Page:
Disputes - 3 tips

Litigation costs are one expense that any business would prefer to keep off their books. Here are three things that all start-ups, founders and owners should think about in terms of disputes and how to go about avoiding costs related to them:

1. Put it in writing

Simple yet effective, a paper trail has multiple benefits in the commercial context.  

First, we tend to give a bit more thought to what we put in writing compared  to verbal conversations, knowing that a written record will exist. This prompts parties to work out, in advance, what they want to achieve with any  business relationship, and how the parties might resolve certain issues that  arise. For example, a shareholder’s agreement might set out in advance, a  process for valuing the shares of the company and effecting a buyout, should the shareholders no longer agree on how a company is being run and wish to part ways. This avoids the expense of going to Court should the shareholders disagree on how the company should be valued.

Secondly, verbal agreements can be difficult to prove as they often rely on circumstantial evidence. Having a written record provides clear evidence if any issues arise and reduces the time and expense in working out your position. If you have agreed something verbally at a meeting, but there is no written record, you can always follow up the meeting with an email to the attendees listing the points that were discussed at the meeting, and ask the email recipients to let you know if your email doesn’t match their recollection as to what was agreed. This approach is more “low key” than getting a formal document signed up for every agreement (or admission) made at a meeting and yet will still be valuable evidence that your email accurately reflected what was agreed during your conversation, should you later need to prove it.

Thirdly, an oral agreement might not be enforced where a pre-existing written agreement is in place. It is common for written agreements to include a clause preventing parties from orally amending the agreement, known as ‘no oral modification’ clauses (NMO). NMOs  make it harder for the Court to work out what the parties intended and so a party looking to enforce an oral variation will need to have strong compelling evidence to displace any NMO in a written agreement.

2. Get advice early on  

As we have seen in the past year, the way we do business can forcibly change overnight. Understanding what your rights and obligations are in any given situation, whether it be with suppliers, consumers or employees, can and should inform your company’s actions. If you get advice early on, when and as problems arise, then you might be able to avoid expensive litigation costs down the line. If this advice results in you deciding that you owe the other party something, but not all of what they are claiming, or you are willing to compromise on what the other party owes you, your lawyer may advise you to make a settlement offer known as a “Calderbank” offer, at an early stage.  In the right circumstances, this type of offer can give you litigation cost protection if the offer isn’t accepted and you end up in Court.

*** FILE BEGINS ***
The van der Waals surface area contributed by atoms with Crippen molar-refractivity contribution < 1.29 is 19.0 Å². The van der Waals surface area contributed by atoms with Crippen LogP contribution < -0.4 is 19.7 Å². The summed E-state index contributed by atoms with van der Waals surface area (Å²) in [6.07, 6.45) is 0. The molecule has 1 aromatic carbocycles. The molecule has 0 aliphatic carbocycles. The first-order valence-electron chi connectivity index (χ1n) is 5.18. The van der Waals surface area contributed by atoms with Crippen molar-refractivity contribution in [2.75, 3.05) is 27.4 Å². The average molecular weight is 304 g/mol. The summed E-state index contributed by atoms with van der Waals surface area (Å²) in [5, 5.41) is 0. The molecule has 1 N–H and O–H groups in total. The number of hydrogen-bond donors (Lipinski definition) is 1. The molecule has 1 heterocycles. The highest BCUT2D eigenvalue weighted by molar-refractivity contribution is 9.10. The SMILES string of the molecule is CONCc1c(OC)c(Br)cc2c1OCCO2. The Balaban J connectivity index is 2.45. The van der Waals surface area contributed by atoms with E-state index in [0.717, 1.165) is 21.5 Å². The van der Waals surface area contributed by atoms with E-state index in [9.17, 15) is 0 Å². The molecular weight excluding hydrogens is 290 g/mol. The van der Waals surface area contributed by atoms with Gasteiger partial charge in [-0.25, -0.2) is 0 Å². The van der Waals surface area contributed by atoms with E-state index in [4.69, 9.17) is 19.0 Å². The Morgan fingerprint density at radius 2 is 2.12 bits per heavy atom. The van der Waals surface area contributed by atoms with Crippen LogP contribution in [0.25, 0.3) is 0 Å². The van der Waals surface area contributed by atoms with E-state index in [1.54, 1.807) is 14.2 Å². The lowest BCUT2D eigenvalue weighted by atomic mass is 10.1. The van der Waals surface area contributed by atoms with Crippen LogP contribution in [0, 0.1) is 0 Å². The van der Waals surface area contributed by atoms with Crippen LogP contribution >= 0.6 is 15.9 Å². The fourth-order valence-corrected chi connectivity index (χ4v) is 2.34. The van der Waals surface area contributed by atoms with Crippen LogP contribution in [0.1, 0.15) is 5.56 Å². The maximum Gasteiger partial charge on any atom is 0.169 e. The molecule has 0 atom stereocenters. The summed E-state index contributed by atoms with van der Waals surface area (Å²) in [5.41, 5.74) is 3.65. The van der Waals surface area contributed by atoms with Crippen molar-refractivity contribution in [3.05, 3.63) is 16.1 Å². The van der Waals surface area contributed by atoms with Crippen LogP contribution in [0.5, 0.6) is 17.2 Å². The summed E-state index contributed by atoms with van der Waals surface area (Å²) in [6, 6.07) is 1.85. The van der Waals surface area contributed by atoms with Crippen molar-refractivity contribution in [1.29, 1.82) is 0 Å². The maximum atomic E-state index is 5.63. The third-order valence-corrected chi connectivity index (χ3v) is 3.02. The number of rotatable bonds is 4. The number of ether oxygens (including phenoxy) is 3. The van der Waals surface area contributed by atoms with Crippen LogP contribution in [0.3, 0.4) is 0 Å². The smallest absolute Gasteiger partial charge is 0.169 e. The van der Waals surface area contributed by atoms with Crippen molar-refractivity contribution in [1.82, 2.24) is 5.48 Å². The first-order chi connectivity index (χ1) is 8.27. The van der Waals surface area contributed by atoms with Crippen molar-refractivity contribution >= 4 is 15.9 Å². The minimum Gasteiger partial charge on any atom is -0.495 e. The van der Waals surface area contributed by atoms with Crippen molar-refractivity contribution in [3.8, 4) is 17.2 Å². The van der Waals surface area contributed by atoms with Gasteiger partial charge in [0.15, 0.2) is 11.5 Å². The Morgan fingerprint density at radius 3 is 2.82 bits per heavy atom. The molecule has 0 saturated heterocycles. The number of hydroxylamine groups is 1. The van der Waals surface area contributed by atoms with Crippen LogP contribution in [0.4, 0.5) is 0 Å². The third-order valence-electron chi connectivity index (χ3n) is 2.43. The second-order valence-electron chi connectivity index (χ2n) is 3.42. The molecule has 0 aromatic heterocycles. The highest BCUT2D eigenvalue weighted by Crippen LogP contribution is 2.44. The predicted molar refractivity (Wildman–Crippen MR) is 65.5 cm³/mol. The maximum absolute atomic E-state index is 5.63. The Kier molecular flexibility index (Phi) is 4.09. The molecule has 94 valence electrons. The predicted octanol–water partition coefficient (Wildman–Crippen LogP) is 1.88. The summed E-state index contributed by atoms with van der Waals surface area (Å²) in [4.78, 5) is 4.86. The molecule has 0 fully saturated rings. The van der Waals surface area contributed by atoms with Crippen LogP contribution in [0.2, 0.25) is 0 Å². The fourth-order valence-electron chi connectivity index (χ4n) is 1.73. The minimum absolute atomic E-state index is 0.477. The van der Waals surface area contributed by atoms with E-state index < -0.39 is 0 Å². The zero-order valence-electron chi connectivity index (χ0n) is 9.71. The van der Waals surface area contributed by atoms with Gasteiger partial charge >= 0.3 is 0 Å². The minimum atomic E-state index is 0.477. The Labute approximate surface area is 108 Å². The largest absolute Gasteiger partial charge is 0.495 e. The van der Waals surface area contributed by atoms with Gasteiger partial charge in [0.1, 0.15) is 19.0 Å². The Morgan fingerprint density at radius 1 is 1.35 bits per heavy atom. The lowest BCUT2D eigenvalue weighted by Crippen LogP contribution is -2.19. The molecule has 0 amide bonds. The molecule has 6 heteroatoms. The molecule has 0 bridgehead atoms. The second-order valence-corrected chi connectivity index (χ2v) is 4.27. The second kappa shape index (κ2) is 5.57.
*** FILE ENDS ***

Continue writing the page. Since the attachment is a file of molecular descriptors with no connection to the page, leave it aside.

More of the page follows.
Another benefit to early advice is that it can alter your own expectations  of the outcome of an issue – a closer look at any agreed terms, legal  obligations or prior communications might just change your perspective and affect your subsequent actions in handling that situation, to prevent a dispute. It is always better to find out where you stand early on, rather  than waiting until a costly dispute arises.

3. Communicate effectively (and calmly)  

Relationships can get off track quickly when late night email rants are not  reigned in from the outset. While it might be satisfying to hit ‘reply’  immediately, it is these sorts of emails that are later produced to the Court, as examples of one side behaving unreasonably. With any dispute, all emails and other written communications should be written with care, and in particular with the view to a third party viewing them at a later date, such as the Judge who is ultimately asked to determine your dispute.

If a dispute ensues, alternative dispute resolution is preferable to the expense of Court proceedings, and parties are much more likely to come to the table and actively engage in productive dispute resolution where communications have been reasonable throughout.

Author: Sarah Cachopa

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